I was very sorry to read in last week's "Economist" magazine of the death of Norman Macrae, who was its deputy editor for many years.
Norman Macrae was the first journalist to recognise the growing economic importance of Japan in the 1960s. His seminal essay "Consider Japan" (which can be read in the Norman Macrae archive) was published in September 1962, is a fascinating and powerful analysis of the Japanese economy at that time, and was an important corrective to those who still thought just in terms of Japan as a poor, developing country producing cheap counterfeit goods. The "Economist" obituary gives many other examples of Macrae's prescience and far-sightedness. The sudden jolt of recognition that Japan was about to become - as it had in the late 19th Century after the Meiji Restoration - an industrial giant (two years after "Consider Japan" the world woke up to Japan's success with the Tokyo Olympics) led directly to the British Government's trade promotion activities that I listed in my last article on the blog, the setting up in the early 1970s of the Exports to Japan Unit in the then Department of Trade, and the emphasis in this Embassy's work on trade and investment links with Japan, that lasts to this day. Do read the "Economist"'s obituary of Norman Macrae - it is a tribute to a massively influential thinker, whose impact is still felt today in the work we do here in Tokyo.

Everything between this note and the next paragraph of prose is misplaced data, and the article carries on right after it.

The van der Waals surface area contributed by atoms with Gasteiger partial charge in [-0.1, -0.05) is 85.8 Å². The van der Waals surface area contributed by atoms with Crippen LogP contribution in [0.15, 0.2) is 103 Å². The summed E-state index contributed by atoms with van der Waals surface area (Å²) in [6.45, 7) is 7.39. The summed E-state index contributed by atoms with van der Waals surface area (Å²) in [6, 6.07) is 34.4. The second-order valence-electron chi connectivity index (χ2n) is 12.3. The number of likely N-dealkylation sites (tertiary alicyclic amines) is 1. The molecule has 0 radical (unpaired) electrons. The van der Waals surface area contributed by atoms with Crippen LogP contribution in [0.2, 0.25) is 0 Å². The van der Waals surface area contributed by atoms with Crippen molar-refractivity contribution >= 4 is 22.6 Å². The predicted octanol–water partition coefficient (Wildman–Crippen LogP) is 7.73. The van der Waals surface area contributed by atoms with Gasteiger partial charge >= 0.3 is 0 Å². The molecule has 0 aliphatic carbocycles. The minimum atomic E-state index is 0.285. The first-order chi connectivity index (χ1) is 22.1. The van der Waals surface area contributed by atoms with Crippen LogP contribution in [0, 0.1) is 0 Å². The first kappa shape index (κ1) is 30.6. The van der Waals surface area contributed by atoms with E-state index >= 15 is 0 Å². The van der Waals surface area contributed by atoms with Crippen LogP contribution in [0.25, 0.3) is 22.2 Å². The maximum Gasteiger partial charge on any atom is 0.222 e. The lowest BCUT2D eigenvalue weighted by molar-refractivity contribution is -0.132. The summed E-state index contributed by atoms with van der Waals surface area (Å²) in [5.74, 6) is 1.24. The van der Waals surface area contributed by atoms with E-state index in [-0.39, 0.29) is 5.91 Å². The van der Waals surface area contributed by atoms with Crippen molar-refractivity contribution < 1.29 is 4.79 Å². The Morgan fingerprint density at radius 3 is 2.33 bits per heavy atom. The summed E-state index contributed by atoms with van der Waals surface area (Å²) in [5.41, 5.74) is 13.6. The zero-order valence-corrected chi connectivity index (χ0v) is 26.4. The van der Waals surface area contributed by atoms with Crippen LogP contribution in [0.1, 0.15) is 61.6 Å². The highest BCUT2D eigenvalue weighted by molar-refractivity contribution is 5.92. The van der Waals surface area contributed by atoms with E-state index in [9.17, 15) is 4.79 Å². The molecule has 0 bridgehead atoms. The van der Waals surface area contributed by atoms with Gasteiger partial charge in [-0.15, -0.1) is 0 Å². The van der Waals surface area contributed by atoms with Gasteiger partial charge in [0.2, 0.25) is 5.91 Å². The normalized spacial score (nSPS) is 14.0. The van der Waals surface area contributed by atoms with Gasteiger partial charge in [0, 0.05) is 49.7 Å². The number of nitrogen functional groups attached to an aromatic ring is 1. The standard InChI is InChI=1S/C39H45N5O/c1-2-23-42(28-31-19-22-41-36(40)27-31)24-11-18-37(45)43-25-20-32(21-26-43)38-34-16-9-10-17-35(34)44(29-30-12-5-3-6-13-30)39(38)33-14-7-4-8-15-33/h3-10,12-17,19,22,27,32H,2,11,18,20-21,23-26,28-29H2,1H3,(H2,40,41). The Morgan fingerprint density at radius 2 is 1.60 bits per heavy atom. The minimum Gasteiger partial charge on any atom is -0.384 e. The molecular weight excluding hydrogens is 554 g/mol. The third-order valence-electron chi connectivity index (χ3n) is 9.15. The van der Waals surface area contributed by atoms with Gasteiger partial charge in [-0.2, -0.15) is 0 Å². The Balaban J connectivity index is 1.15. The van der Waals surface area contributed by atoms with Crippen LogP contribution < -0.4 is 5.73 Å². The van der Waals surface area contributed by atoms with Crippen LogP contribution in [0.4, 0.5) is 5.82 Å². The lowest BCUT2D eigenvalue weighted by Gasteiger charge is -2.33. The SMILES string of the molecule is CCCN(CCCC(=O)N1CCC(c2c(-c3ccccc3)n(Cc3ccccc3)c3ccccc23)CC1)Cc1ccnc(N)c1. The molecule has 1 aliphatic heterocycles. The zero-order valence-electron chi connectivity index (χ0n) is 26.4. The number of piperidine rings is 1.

Norman Macrae - Telegraph ObituariesSimilar Jun 22, 2010 – On his retirement in 1988 Macrae was awarded the Order of the Rising Sun by the Japanese Emperor – an honour, one profile noted, that gave him "almost childish delight". ... In a book written in 1984, The 2024 Report: a future history of the next 40 years, he wrote: "Eventually books, files, television programmes, computer information and telecommunications will merge. We'll have this portable object which is a television screen with first a typewriter, later a voice activator attached. Afterwards it will be miniaturised so that your personal access instrument can be carried in your buttonhole, but there will be these cheap terminals around everywhere, more widely than telephones of 1984."
- The modern version of this honor has been conferred on non-Japanese recipients beginning in 1981. The awarding of the Order is administered by the Decoration Bureau of Office of the Prime Minister. It is awarded in the name of the Emperor